Benchmarking crop carbon footprints reveals opportunities for cutting emissions

Christina Baxter

The newest member of the YEN family – YEN Zero – has successfully completed its pilot year. Initiated in July 2021, this network has been created by agricultural consultant ADAS and a collective of agricultural organisations to support agriculture’s move towards net zero, through the calculation and benchmarking of growers’ carbon footprints. To develop this network, the pilot year has been run on a partially closed basis, but going forwards, it will be opening fully for other growers, agronomists, and agricultural organisations to join.

A net zero community

The founding aims of YEN Zero was to create a net zero community for the agriculture industry to share their knowledge on net zero topics, agree key metrics for carbon accounting, develop ideas on how to reduce carbon footprints, and test these mitigation strategies on farm. The network has been supported by 17 organisations whose activities encompass most of the food production supply chain and therefore provide vital expertise about how the network should operate.

An essential element of the network has been the hosting of discussion workshops, which have focused on sharing knowledge, ideas, and solutions within fundamental net zero topics. This included: how to measure carbon footprints, soil carbon sequestration, and learning from growers who are introducing strategies on-farm to reduce the environmental impact of their farming systems.

Calculating crop carbon footprints

Through the collation of growers’ agronomic management practices and yield data, YEN Zero calculated and benchmarked carbon footprints of combinable and forage crops from across the UK arable area. Altogether, 50 growers entered the network in its first year, submitting crops for up to six fields on their farms, giving a total of 274 crop carbon footprints. This analysis demonstrated where the emission hotspots lie, and the large variation in crop greenhouse gas (GHG) emissions across fields and farms resulting from differences in management and productivity. Wheat crop carbon footprints ranged from 5,658 to 625 kg CO2e/ha, which indicates the large scope to reduce current crop GHG emissions.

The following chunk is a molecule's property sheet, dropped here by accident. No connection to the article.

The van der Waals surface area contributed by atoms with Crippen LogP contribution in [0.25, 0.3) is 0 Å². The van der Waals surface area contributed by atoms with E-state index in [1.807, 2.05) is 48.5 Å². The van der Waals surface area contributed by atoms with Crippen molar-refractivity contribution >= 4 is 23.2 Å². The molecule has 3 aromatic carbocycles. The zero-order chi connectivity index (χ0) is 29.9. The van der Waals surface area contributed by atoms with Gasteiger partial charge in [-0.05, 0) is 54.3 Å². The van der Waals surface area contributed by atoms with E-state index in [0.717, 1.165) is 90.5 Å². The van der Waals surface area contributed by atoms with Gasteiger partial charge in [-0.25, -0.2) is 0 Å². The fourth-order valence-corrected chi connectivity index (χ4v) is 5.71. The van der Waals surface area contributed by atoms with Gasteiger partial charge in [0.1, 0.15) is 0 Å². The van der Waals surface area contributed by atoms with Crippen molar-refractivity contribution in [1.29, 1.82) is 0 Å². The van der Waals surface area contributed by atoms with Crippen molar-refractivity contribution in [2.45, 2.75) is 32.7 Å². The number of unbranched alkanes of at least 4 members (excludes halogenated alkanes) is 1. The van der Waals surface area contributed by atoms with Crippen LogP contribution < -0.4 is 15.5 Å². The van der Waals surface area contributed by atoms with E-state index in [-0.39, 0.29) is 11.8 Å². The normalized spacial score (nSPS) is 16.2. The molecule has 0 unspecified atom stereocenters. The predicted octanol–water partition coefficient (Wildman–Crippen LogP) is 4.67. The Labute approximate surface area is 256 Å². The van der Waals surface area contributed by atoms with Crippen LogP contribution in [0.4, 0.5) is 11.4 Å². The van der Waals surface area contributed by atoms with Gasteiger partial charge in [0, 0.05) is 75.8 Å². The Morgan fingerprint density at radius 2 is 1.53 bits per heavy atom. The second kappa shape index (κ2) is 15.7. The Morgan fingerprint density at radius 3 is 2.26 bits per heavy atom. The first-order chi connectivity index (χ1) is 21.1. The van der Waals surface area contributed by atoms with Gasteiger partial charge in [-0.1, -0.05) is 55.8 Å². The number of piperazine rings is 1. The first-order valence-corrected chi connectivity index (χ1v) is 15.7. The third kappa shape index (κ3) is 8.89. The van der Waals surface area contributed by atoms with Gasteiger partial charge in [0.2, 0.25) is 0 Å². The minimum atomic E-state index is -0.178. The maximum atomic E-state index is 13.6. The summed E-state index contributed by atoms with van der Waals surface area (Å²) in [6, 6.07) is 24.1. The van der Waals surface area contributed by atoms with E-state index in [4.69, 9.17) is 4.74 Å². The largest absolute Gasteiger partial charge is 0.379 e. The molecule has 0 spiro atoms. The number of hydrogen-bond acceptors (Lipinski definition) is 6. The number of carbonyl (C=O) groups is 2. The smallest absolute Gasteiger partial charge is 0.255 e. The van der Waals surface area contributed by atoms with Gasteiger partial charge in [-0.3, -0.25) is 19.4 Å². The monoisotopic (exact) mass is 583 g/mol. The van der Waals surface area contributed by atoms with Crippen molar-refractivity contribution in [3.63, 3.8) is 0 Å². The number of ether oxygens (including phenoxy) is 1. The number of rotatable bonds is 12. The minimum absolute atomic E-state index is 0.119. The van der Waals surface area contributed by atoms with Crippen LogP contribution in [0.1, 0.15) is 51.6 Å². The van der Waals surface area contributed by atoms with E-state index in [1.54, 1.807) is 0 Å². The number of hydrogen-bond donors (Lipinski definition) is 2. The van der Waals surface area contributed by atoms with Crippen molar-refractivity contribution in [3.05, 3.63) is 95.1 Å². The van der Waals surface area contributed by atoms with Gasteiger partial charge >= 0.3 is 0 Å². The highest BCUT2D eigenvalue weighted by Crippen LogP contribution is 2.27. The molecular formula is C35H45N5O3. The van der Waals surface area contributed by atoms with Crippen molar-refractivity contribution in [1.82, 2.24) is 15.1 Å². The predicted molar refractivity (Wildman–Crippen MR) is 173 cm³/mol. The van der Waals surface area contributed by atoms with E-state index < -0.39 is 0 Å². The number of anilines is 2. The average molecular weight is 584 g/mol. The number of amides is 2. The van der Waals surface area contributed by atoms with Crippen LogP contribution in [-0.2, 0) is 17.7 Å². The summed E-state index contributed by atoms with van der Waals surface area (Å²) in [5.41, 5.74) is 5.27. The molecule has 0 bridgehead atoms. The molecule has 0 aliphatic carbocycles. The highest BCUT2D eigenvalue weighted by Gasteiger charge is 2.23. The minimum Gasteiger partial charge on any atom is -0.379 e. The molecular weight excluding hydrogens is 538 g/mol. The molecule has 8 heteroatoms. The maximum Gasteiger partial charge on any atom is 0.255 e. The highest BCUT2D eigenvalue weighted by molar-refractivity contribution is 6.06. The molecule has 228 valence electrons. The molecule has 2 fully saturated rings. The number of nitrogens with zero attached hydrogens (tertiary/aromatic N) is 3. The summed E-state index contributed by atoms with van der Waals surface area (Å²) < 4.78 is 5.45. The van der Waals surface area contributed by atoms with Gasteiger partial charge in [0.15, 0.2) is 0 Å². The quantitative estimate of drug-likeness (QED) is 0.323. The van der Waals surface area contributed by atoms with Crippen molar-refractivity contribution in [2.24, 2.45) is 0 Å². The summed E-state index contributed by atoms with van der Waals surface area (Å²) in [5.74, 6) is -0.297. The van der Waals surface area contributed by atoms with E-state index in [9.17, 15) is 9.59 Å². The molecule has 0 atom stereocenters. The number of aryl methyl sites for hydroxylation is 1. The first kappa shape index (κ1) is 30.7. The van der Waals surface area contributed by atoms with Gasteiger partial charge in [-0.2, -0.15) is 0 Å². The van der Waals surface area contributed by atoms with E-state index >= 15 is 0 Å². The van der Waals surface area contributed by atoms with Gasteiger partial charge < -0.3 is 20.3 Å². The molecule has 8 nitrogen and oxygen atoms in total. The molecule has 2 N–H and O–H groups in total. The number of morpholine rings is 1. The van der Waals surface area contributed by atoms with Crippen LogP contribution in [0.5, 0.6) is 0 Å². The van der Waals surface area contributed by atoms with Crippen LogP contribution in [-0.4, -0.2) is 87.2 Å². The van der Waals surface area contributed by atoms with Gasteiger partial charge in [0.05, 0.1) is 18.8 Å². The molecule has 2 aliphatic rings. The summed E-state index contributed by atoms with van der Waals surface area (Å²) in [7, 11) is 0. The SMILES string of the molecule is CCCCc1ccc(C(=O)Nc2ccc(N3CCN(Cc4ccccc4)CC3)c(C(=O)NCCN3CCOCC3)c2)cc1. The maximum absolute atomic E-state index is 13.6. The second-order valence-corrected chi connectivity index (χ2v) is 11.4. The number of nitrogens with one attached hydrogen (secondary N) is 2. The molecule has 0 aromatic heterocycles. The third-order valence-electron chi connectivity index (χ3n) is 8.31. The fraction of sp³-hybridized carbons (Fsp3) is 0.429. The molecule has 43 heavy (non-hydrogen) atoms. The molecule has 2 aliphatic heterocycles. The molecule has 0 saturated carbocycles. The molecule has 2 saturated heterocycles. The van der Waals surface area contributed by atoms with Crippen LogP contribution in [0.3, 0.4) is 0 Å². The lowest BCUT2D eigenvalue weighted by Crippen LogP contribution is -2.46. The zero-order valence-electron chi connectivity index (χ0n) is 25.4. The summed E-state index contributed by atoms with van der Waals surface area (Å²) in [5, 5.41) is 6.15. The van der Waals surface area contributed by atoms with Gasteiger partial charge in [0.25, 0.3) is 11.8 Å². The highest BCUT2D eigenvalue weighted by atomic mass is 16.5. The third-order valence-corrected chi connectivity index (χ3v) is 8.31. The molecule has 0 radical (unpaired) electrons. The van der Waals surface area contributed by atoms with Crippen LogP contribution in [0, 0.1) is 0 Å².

The strongest associations with crop management practices and higher carbon footprints were nitrogen (N) use and more intensive operations such as cultivations and grain drying. This indicates that there is currently a significant need to explore how we can sustain and/or increase our current crop yields while reducing our reliance on synthetic fertilisers. In addition, reducing fuel use on-farm using minimum and no-till cultivation strategies and more timely harvesting where possible to reduce drying requirements, offers an opportunity to reduce carbon footprints.

Wheat C footprint pie chart

Pie chart showing the crop management activities which contribute to the C footprint of a wheat crop. Data is sourced from the YEN Zero network (77 crops in total).

What is the potential to reduce crop carbon footprints?

There are a multitude of mitigation strategies that can be implemented to reduce crop carbon footprints. Using data from YEN Zero winter wheat feed crops, it was demonstrated that when these strategies are combined the total carbon footprint can be reduced by up to 41%. This can be achieved by combining a reduced cultivation strategy, a low grain drying requirement, reduced synthetic fertiliser input, and urease and nitrification inhibitors.

C footprint reduction table

Comparison of a high and low carbon footprint crop management system for a winter wheat feed crop, using data from YEN Zero. The difference in the carbon footprint is 41%. NB nutrient inputs should not be reduced to below the level required to replace nutrient offtake or build P & K soil indices to the target level recommended for the crop rotation.

Using the average carbon footprint of winter wheat feed crops of 2,724 kg CO2e/ha, it was shown that moving from a plough-based to a direct drill cultivation system can reduce the carbon footprint by 9%. Additionally, moving from a requirement to reduce grain moisture content by 3% to harvesting grain with no requirement for drying can result in a carbon footprint reduction of 11%, indicating the significant impact drying can have on the crop carbon footprint. Average total N application rates for the growers in the highest third of GHG intensities were 212 kg N/ha compared to 165 kg N/ha on average for the bottom third, with no difference in average yield. When solely considering fertiliser manufacture emissions, this reduction in N fertiliser use can contribute to a 9% reduction in the total C footprint.